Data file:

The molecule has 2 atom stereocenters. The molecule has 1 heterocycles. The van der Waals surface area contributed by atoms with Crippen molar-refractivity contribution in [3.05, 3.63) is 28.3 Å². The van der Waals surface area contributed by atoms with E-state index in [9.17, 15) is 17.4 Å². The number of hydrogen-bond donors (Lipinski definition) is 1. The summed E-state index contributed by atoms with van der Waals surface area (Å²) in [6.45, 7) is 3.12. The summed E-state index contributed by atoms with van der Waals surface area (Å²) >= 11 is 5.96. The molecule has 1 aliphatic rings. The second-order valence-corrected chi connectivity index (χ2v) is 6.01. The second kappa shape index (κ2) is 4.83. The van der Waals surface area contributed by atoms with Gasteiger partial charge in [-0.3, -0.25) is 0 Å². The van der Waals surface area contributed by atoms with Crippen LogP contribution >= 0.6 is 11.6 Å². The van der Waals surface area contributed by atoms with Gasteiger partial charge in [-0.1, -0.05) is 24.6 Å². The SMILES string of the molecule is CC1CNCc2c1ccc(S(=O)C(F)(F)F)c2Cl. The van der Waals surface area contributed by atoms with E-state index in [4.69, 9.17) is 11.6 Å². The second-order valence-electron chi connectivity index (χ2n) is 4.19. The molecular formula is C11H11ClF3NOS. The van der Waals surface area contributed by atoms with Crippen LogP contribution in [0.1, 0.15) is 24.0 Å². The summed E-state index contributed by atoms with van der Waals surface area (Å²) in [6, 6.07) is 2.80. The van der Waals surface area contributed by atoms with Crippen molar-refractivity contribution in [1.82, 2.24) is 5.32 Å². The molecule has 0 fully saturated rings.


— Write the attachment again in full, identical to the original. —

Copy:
The molecule has 2 atom stereocenters. The molecule has 1 heterocycles. The van der Waals surface area contributed by atoms with Crippen molar-refractivity contribution in [3.05, 3.63) is 28.3 Å². The van der Waals surface area contributed by atoms with E-state index in [9.17, 15) is 17.4 Å². The number of hydrogen-bond donors (Lipinski definition) is 1. The summed E-state index contributed by atoms with van der Waals surface area (Å²) in [6.45, 7) is 3.12. The summed E-state index contributed by atoms with van der Waals surface area (Å²) >= 11 is 5.96. The molecule has 1 aliphatic rings. The second-order valence-corrected chi connectivity index (χ2v) is 6.01. The second kappa shape index (κ2) is 4.83. The van der Waals surface area contributed by atoms with Gasteiger partial charge in [-0.3, -0.25) is 0 Å². The van der Waals surface area contributed by atoms with Crippen LogP contribution >= 0.6 is 11.6 Å². The van der Waals surface area contributed by atoms with Gasteiger partial charge in [-0.1, -0.05) is 24.6 Å². The SMILES string of the molecule is CC1CNCc2c1ccc(S(=O)C(F)(F)F)c2Cl. The van der Waals surface area contributed by atoms with E-state index in [4.69, 9.17) is 11.6 Å². The second-order valence-electron chi connectivity index (χ2n) is 4.19. The molecular formula is C11H11ClF3NOS. The van der Waals surface area contributed by atoms with Crippen LogP contribution in [0.1, 0.15) is 24.0 Å². The summed E-state index contributed by atoms with van der Waals surface area (Å²) in [6, 6.07) is 2.80. The van der Waals surface area contributed by atoms with Crippen molar-refractivity contribution in [1.82, 2.24) is 5.32 Å². The molecule has 0 fully saturated rings.